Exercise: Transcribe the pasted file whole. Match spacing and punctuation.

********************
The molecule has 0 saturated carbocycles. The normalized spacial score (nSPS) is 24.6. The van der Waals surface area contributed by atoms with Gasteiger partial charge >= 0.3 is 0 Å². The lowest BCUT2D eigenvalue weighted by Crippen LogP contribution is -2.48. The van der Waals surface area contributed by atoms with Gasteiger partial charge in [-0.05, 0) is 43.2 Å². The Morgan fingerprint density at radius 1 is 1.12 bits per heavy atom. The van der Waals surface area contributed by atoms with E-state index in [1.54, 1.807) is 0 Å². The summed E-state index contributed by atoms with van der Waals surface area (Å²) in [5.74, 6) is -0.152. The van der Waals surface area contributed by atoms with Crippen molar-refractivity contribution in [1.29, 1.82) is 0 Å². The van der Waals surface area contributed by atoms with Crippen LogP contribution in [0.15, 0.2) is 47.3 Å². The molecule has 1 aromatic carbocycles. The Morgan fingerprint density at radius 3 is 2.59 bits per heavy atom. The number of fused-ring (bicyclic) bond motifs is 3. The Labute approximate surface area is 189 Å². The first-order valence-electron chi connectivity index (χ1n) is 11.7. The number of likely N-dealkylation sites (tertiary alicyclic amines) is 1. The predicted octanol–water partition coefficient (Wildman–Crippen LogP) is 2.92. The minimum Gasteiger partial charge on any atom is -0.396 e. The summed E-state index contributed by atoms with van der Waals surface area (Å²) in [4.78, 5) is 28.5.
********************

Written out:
The molecule has 0 saturated carbocycles. The normalized spacial score (nSPS) is 24.6. The van der Waals surface area contributed by atoms with Gasteiger partial charge >= 0.3 is 0 Å². The lowest BCUT2D eigenvalue weighted by Crippen LogP contribution is -2.48. The van der Waals surface area contributed by atoms with Gasteiger partial charge in [-0.05, 0) is 43.2 Å². The Morgan fingerprint density at radius 1 is 1.12 bits per heavy atom. The van der Waals surface area contributed by atoms with E-state index in [1.54, 1.807) is 0 Å². The summed E-state index contributed by atoms with van der Waals surface area (Å²) in [5.74, 6) is -0.152. The van der Waals surface area contributed by atoms with Crippen molar-refractivity contribution in [1.29, 1.82) is 0 Å². The van der Waals surface area contributed by atoms with Crippen LogP contribution in [0.15, 0.2) is 47.3 Å². The molecule has 1 aromatic carbocycles. The Morgan fingerprint density at radius 3 is 2.59 bits per heavy atom. The number of fused-ring (bicyclic) bond motifs is 3. The Labute approximate surface area is 189 Å². The first-order valence-electron chi connectivity index (χ1n) is 11.7. The number of likely N-dealkylation sites (tertiary alicyclic amines) is 1. The predicted octanol–water partition coefficient (Wildman–Crippen LogP) is 2.92. The minimum Gasteiger partial charge on any atom is -0.396 e. The summed E-state index contributed by atoms with van der Waals surface area (Å²) in [4.78, 5) is 28.5.